• Little Women by Louisa May Alcott. This book showed me what a happy family living with adversity looked like and that there were, indeed, happy families. That was quite the eye-opener to me given my combative and tumultuous immediate and extended families. Plus, there was the whole woman-writer thing going on there; I felt Jo and I were really the sisters.
  • A Visit From the Goon Squad by Jennifer Egan. This book blew away all my preconceived notions of what a novel/novel-in-stories should be. It enthralled me and pissed me off and made me both question and challenge myself as a writer. To absorb this novel you have to shed your skin of mediocrity and just let it pummel you.
  • Stranger in a Strange Land by Robert Heinlein. Though I thought his later works were just plain creepy and some of his earlier works bordered on fascism, this book was incredible–well-written and timely. This book made me–finally!–question the origins of my own religion and put me on the non-theist path, for which I am forever grateful. Do you grok me?
  • The Still, Small Voice of Trumpets by Lloyd Biggle, Jr. Another sci-fi icon on the list, this was the first, novel-length science fiction book I read. Before it, I picked up sci-fi from comic books, tv shows, and B-movies. I bought the battered paperback at a library sale for a nickel, and when I brought it home my mother swore the depiction of aliens on the cover would give me nightmares. She was wrong; it made me think.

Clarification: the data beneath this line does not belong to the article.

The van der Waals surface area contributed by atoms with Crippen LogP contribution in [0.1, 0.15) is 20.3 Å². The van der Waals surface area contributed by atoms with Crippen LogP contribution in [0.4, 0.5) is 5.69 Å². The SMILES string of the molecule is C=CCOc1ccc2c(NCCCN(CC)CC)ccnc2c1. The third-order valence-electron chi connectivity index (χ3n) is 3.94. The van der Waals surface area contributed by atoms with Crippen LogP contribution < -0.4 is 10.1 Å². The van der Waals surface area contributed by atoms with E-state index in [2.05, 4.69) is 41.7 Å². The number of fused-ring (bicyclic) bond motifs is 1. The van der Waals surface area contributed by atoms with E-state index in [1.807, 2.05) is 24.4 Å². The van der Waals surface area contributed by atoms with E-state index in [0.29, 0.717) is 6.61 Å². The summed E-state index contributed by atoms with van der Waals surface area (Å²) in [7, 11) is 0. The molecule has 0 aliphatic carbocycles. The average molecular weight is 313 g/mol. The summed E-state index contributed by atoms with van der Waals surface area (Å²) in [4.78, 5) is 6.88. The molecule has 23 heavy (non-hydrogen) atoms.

• The Left Hand of Darkness by Ursula K. LeGuin. Because it blew my freakin’ mind!
  • On Writing by Stephen King. I’m one of those writers who like Stephen King’s writing because I see past the grimness and gore and revel in how he turns a phrase. This was the best instructional book on writing (pun intended) I’ve ever read, and it made me give up -ly adverbs, with reluctance.
  • Divine Secrets of the Ya Ya Sisterhood by Rebecca Wells. Don’t bother to see the movie (though it was decent); read the book. Wells never met my parents, I’m reasonably certain, but she coincidentally explained their complex and enervating relationship in a way I could ultimately forgive them.

Of course, I’ve been thinking as I’ve written this, and I offer this addendum: anything by Octavia Butler, Toni Morrison, Maya Angelou… Oh, hell, just ask me again in a few months, like I said, and the list will be different.

Tag–you’re it.

Spy Flash 2 Gets a Name!

The stories collected under Spy Flash 2 have graciously arranged themselves as a novel in stories involving two key events in the careers of Mai Fisher and Alexei Bukharin, covert operatives for the United Nations Intelligence Directorate. The novel in stories will be ready for publication in early 2014.

For those not familiar with the term, “novel in stories,” let me try to help. Each story can stand alone, but, collected, they have a complete story arc involving the same characters and events. They can span a short amount of time or, as in this case, a period of years.